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In the field of Forensic Document Examination, one of the most important responsibilities is to locate and examine all of the known and questioned originals involved in the case. This article is a brief explanation with photographs that will demonstrate the value of evidence that can only be found in originals.

This protocol supports the concept of "justice" for the truth found in originals documents. The use of photocopies immediately places doubt and uncertainty on the document's authenticity. The reason this is so important is because evidence is lost once a document has been copied.

As a Forensic Document Examiner and Handwriting Expert, it is my responsibility to insure that I am working with the best possible evidence from the very beginning of my involvement with a client and/or attorney. Seldom does the inquiring person realize the value of having an original and how to handle the original.

Most people realize it is important to keep all originals safe and will take the precautions to make sure other family members know about the location. Generally, the location is a home safe or safety deposit box; however I have had family members bring me paperwork found in a freezer bag in the home freezer or in a cardboard shoe box.

Attorneys encourage their clients to keep all the "paperwork" up to date and will usually keep first generation copies of any legal documents in the file in their office, giving a backup for the client.

Often the inquiring person will question the need to locate and examine the original. A recent case demonstrates why originals are important.

The Case: A customer said she took her Brand name chair in for repairs and requested genuine parts be used in the process. She said she signed the work order. Soon after she took the chair home, it collapsed. She could not get satisfaction from the repair shop at which point she hired legal counsel.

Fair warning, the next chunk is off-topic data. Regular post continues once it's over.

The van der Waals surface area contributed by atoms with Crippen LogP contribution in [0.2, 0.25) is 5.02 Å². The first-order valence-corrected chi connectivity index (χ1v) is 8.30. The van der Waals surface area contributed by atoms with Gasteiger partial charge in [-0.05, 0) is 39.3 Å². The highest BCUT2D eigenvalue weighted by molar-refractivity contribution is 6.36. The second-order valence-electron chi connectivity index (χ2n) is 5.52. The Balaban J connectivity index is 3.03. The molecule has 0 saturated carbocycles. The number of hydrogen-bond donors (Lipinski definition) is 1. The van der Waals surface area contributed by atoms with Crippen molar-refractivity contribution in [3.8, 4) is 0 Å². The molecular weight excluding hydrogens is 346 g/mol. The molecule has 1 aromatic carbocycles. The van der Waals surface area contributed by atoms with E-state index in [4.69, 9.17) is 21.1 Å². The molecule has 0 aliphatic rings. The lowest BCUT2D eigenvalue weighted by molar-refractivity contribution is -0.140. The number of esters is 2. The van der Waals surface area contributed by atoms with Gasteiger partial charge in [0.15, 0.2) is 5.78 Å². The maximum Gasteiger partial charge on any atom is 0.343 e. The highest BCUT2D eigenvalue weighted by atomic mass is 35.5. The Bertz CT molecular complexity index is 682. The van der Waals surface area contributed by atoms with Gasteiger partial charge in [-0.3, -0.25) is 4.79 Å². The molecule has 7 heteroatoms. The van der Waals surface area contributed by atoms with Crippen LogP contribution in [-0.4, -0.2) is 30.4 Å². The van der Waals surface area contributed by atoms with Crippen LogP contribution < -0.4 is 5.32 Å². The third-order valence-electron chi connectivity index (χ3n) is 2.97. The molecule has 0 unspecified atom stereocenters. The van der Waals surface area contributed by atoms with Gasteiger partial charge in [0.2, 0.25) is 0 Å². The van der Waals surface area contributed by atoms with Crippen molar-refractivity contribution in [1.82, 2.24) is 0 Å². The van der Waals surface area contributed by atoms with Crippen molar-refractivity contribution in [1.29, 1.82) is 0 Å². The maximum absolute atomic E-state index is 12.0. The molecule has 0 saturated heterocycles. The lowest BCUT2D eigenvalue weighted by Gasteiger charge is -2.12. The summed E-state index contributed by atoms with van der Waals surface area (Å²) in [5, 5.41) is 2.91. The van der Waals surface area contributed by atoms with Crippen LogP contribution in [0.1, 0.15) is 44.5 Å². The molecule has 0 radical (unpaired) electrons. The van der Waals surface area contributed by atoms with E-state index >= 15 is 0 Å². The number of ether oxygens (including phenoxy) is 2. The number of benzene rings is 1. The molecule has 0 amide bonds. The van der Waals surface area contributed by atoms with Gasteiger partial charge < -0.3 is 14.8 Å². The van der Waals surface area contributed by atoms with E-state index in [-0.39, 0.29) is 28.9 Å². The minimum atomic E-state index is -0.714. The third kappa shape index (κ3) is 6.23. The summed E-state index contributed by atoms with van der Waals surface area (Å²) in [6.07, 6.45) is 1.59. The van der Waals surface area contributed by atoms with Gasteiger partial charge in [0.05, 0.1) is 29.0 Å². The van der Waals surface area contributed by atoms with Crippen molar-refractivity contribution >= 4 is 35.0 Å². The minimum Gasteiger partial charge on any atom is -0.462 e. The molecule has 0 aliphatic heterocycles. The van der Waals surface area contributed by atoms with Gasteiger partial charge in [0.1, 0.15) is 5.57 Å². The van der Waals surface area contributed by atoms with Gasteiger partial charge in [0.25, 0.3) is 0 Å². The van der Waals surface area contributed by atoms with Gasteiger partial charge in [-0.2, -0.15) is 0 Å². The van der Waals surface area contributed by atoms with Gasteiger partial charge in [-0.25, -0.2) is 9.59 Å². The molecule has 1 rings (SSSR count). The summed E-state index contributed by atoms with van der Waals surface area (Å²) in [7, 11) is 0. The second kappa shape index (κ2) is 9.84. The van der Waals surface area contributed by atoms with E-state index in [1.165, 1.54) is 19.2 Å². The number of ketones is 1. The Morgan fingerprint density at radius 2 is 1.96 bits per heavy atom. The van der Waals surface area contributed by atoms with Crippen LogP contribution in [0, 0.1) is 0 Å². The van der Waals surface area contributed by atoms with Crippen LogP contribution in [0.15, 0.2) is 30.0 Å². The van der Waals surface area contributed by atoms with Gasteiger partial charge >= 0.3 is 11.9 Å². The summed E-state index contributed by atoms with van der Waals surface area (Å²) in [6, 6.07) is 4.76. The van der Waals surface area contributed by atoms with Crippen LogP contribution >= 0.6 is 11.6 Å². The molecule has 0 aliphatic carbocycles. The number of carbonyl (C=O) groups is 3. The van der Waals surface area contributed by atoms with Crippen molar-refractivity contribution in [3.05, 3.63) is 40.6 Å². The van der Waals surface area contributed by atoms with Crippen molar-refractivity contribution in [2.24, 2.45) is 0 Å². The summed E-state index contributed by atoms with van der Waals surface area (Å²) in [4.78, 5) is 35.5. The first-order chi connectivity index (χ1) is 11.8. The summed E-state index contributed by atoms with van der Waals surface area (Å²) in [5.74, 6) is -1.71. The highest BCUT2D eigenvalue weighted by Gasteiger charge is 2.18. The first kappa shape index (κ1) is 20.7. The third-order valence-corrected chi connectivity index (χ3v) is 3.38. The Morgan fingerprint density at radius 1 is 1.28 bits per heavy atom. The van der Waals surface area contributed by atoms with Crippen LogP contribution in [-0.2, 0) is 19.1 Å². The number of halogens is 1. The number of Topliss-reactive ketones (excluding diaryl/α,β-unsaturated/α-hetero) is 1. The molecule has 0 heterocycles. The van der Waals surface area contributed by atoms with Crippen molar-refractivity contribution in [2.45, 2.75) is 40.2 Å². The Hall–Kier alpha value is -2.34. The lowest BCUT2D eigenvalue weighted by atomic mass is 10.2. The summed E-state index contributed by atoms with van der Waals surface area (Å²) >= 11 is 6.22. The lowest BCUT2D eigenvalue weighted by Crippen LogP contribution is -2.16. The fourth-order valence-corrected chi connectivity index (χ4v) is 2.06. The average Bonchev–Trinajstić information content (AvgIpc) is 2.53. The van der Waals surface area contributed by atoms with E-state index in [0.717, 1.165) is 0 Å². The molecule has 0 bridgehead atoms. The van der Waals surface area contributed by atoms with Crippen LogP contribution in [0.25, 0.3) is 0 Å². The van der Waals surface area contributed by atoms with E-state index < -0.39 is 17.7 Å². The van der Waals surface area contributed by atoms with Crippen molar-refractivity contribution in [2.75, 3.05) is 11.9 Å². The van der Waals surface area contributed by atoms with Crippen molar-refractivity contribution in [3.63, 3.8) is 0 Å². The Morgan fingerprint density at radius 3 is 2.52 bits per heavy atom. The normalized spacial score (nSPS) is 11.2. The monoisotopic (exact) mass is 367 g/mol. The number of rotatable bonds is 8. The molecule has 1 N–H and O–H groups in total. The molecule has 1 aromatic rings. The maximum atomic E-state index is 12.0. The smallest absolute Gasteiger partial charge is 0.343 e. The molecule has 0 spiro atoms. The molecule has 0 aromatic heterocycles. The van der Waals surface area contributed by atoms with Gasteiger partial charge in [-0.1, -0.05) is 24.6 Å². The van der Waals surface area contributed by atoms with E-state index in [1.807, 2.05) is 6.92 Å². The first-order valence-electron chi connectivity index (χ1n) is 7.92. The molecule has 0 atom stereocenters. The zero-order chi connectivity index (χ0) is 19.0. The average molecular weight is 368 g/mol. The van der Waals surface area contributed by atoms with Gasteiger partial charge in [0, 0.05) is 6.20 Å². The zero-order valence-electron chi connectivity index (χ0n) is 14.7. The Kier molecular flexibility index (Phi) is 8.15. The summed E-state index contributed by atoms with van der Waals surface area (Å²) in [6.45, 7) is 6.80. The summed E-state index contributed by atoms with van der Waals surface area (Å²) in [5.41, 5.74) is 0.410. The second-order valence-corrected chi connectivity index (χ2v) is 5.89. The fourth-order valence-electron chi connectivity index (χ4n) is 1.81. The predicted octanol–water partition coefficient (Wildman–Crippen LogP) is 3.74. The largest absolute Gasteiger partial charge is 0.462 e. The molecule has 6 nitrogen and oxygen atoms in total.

The repair shop gave her a copy of the 3 page work order. She said it wasn't her signature and it was missing the request for genuine brand name parts. I asked her attorney to request examination of the original 3 page work order.

Evidence: Upon examination, with illumination and magnification, the visual evidence of indented writing on page 3 of the work order proved the client had indeed ordered the authentic parts and had signed her known signature.

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Page 3: The indentions appear only on page 3 the original worksheets, on 6 different lines. The circled note stating no generic parts is apparent on page 3, as well between lines 15 and 19, at an angle.

Page 2: has no indentions, which would indicate it was written separately and placed in between pages 1 and 3.

Page 1: the instructions and signature are different than those on page 3, in location and line as well as appearance, on the front sheet of the original work order. There are no indentions of this information on page 2 indicating the front sheet was written on a separate surface.

The staple holes confirm the evidence found on the original worksheets.

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Page 1: shows 2 staples- 4 holes
Page 2: shows 1 staple - 1 hole
Page 3: shows 2 staples- 8 holes

Conclusions: Pages 1 and 2 were written on the same paper as the original worksheets and to "appear" as the original order. Page 3 is the original page 3 and proves the conspiracy to defraud the client.

In Summary: Without originals this evidence would not be visible. Remember when you are handling original documents to keep them in their pristine condition and allow your document expert to determine if they are indeed originals, protect them, photograph and examine them prior to any other action. It can make a different in the outcome of the case.

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Sylvia Kessler is an effective and skilled Certified Forensic Document Examiner as well as a Handwriting Expert with over 25 years of experience.

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